Former prime minister V.P. Singh and the CPI(M) have opened channels of communication with the NDA allies. Andhra Pradesh chief minister Chandrababu Naidu is also talking separately to Karunanidhi. He may not want to bring down the Vajpayee government but he knows that politics in the era of coalitions is the art of the possible. With 29 MPs, the TDP (never formally part of the NDA but practically an ally of the Vajpayee government) is the big brother of the NDA Family, bar the bjp. And big brother has proved smarter than little sister (who has just eight MPs) in handling the bjp once it raised the Ayodhya issue. Even as the issue was debated in the Rajya Sabha (where the nda is In a minority) on December 18 and put to vote the next day, the tdp played hardball with the government.
As the debate began, the PM received a letter from Naidu, listing his nine demands (see box) on paddy procurement. The state agriculture minister V.S. Rao and civil supplies minister N. JanarDHAn Reddy arrived in Delhi to thrash out the issue with Union consumer affairs and pds minister Shanta Kumar and Food Corporation of India officials. As some of Naidu's demands were clearly preposterous, the talks broke down. Later, one of the Andhra Pradesh ministers hinted to the media tHAT "at this rate we may see the end of this government".
THAt evening, the tdp MP C. Ramachandraiah made a hard-hitting speech against the bjp in the Rajya Sabha. Attacking the PM "for kicking up this unnecessary controversy", he said, "We had to choose between the devil and the deep sea and we choose the deep sea because we know how to swim ashore...." Warning the government against deviating from the common agenda, he warned: "It's not that we're helpless or have no other option...we extended support on the condition that controversial issues be put on the backburner."
THE threat was implicit in his words. The PM heard it loud and clear. Instructions were given that "all" Naidu's demands be conceded. The next day, all the tdp MPs in the Rajya Sabha voted with the government. A grinning Yerran Naidu declared: "By and large all our demands are met. Only small details have to be thrashed out."
CHAnDRAbabu Naidu had once agAIN shown himself as a master of coalition politics. The wily manipulator had been in constant touch with his MPS in Delhi, choreographing every move. Yerran Naidu played his role as Chandrababu's eyes, ears and voice in Delhi.
THERE Is another complexity in the bjp-tdp relationship. The AP bjp state unit would like to raise the issue of a separate state of Telangana. They have been reined in by the bjp's central leadership. An agitation for Telangana would be a huge headache for Chandrababu. So would any upping of the ante on the Ram mandir. Chandrababu has considerable Muslim support which would definitely prESSure him to pull out if the mandir issue hots up.
Mamata Banerjee too is looking for a mantra to regain some popularity with the Muslims of West Bengal where assembly polls are due in March-April. Some of her MPs now say it may "already be too late for Mamata". Her frequent tantrums and threats about quitting the government—which are never carried out—have made her lose some face in Bengal. As of now, she appears outmanouevred by the bjp.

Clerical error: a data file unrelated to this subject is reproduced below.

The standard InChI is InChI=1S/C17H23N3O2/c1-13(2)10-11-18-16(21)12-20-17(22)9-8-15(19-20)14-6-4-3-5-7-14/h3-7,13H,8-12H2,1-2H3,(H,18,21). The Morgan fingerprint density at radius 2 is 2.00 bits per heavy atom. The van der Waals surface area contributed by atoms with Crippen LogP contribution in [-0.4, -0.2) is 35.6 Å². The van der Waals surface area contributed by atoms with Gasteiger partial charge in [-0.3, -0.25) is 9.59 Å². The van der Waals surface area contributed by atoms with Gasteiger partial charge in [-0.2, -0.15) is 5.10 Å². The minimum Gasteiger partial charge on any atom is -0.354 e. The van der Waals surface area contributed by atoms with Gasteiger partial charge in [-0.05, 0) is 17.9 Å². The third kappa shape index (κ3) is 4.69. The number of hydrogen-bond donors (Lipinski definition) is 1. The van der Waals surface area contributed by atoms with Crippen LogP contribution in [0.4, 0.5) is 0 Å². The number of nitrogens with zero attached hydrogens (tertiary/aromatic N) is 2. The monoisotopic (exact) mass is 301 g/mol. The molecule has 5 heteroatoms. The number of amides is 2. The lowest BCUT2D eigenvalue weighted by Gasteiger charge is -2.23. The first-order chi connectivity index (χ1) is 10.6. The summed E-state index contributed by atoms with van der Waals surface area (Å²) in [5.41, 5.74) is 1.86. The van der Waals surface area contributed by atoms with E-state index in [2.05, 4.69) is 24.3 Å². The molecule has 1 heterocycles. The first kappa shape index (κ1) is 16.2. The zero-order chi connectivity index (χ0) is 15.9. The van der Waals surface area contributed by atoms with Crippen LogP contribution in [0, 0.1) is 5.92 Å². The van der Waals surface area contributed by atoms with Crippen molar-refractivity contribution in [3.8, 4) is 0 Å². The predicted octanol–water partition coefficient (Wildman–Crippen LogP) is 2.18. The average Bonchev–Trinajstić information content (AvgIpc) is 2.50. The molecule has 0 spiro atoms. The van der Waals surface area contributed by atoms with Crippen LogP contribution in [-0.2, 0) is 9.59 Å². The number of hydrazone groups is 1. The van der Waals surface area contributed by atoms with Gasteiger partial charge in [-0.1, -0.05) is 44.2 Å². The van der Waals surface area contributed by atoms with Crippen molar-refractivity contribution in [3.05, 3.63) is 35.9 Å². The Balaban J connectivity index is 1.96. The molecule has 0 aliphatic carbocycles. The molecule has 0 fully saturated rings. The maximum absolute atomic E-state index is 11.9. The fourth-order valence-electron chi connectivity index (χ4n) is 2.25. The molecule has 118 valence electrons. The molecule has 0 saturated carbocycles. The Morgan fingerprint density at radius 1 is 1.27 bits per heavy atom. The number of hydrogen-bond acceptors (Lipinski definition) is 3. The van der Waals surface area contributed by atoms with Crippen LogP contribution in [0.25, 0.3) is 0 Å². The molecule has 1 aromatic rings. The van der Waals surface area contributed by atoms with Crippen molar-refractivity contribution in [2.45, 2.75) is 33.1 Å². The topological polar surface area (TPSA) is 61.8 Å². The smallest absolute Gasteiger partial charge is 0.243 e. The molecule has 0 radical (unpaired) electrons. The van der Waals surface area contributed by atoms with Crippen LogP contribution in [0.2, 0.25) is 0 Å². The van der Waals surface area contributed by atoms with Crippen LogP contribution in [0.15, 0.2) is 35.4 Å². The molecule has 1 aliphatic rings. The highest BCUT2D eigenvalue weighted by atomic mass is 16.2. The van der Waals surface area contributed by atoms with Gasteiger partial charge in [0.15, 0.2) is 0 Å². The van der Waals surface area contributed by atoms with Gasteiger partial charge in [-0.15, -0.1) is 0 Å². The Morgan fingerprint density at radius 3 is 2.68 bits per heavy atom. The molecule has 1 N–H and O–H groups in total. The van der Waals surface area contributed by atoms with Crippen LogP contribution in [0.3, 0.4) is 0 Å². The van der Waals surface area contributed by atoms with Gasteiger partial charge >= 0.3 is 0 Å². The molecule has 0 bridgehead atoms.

ALL along Mamata has been hoping that either the Congress will accept her as a leader IN Bengal or the STate Congress will split and a faction attach itself to her. But the anti-Left secular political groups who were beginning to rally around Mamata ARe now backing off. Former cpi(m) leader Saifuddin Chaudhary, FOR instance, had seen Mamata as a rallying point. He is now believed to be having second thoughts. ThougH MAMAta remains unpredictable, heR MPs suggest that she may wanT To stick around long enough to announce the railway budget in February—presumably Bengal will again be gifted with her largesse.
KARunanidhi also faces assembly elections in March-April. In response to the PM's statement that allies show restraint, last week the Tamil Nadu chief minister snapped back: "It is not jUST for the allies to show restraint. The bjp must also show it." He went on to say that should there be any deviation from the nda agenda, the dmk would pull out.
The signals from Tamil Nadu suggest thaT Political realignments cannot be ruled out. Rajya Sabha MP Cho Ramaswamy, one of the bjp's key handlers in the state, has been making overtures at aiaDMK leader J. Jayalalitha. At the grassroots level, there has always been a greater synergy between the aiadmk and the Hindu Munnani, the rss' front in Tamil Nadu. The bjp's national leaders, however, prefer to deal with Karunanidhi than with the temperamental Jayalalitha.
What the allies do next will depend on what the bjp does with its Ram card. Even small players like Haryana chief minister Chautala are nervous. He recently organised an iftar where his guests of honour were the Muslims of Mewat. The jd(u)'s Sharad Yadav is so unhappy that he refuses to speak on the record these days. With his party splitting, Yadav is in no position to tackle the bjp right now.
The allies will be watching. When the bjp's national executive meets next month, they will carefully analyse every speech and read every nuance of the political resolution. That's why the bjp is working hard to fine-tune its art of speaking in two voices—it must keep the cadre happy even as the allies are given enough room to stay in the government.